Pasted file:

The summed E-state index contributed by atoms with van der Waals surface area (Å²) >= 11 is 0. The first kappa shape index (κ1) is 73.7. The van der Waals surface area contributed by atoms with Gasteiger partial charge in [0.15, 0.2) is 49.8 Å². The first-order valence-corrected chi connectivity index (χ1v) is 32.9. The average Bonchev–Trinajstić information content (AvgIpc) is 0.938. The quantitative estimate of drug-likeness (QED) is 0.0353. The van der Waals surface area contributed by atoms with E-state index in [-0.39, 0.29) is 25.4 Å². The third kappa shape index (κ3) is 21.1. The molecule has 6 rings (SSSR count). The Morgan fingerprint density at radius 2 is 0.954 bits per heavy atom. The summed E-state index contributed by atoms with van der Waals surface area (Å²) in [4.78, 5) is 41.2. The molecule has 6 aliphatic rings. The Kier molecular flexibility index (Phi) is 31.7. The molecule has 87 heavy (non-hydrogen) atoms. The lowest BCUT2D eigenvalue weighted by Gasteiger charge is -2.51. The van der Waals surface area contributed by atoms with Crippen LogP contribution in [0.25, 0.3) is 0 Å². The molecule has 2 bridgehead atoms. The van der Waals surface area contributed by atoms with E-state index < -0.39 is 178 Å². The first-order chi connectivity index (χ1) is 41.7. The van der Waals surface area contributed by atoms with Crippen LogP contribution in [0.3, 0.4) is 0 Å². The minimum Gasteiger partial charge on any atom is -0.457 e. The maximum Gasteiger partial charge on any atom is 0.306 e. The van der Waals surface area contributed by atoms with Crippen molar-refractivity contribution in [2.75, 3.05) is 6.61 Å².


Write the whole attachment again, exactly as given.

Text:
The summed E-state index contributed by atoms with van der Waals surface area (Å²) >= 11 is 0. The first kappa shape index (κ1) is 73.7. The van der Waals surface area contributed by atoms with Gasteiger partial charge in [0.15, 0.2) is 49.8 Å². The first-order valence-corrected chi connectivity index (χ1v) is 32.9. The average Bonchev–Trinajstić information content (AvgIpc) is 0.938. The quantitative estimate of drug-likeness (QED) is 0.0353. The van der Waals surface area contributed by atoms with E-state index in [-0.39, 0.29) is 25.4 Å². The third kappa shape index (κ3) is 21.1. The molecule has 6 rings (SSSR count). The Morgan fingerprint density at radius 2 is 0.954 bits per heavy atom. The summed E-state index contributed by atoms with van der Waals surface area (Å²) in [4.78, 5) is 41.2. The molecule has 6 aliphatic rings. The Kier molecular flexibility index (Phi) is 31.7. The molecule has 87 heavy (non-hydrogen) atoms. The lowest BCUT2D eigenvalue weighted by Gasteiger charge is -2.51. The van der Waals surface area contributed by atoms with Crippen LogP contribution in [0.25, 0.3) is 0 Å². The molecule has 2 bridgehead atoms. The van der Waals surface area contributed by atoms with E-state index < -0.39 is 178 Å². The first-order chi connectivity index (χ1) is 41.7. The van der Waals surface area contributed by atoms with Crippen LogP contribution in [0.3, 0.4) is 0 Å². The minimum Gasteiger partial charge on any atom is -0.457 e. The maximum Gasteiger partial charge on any atom is 0.306 e. The van der Waals surface area contributed by atoms with Crippen molar-refractivity contribution in [2.75, 3.05) is 6.61 Å².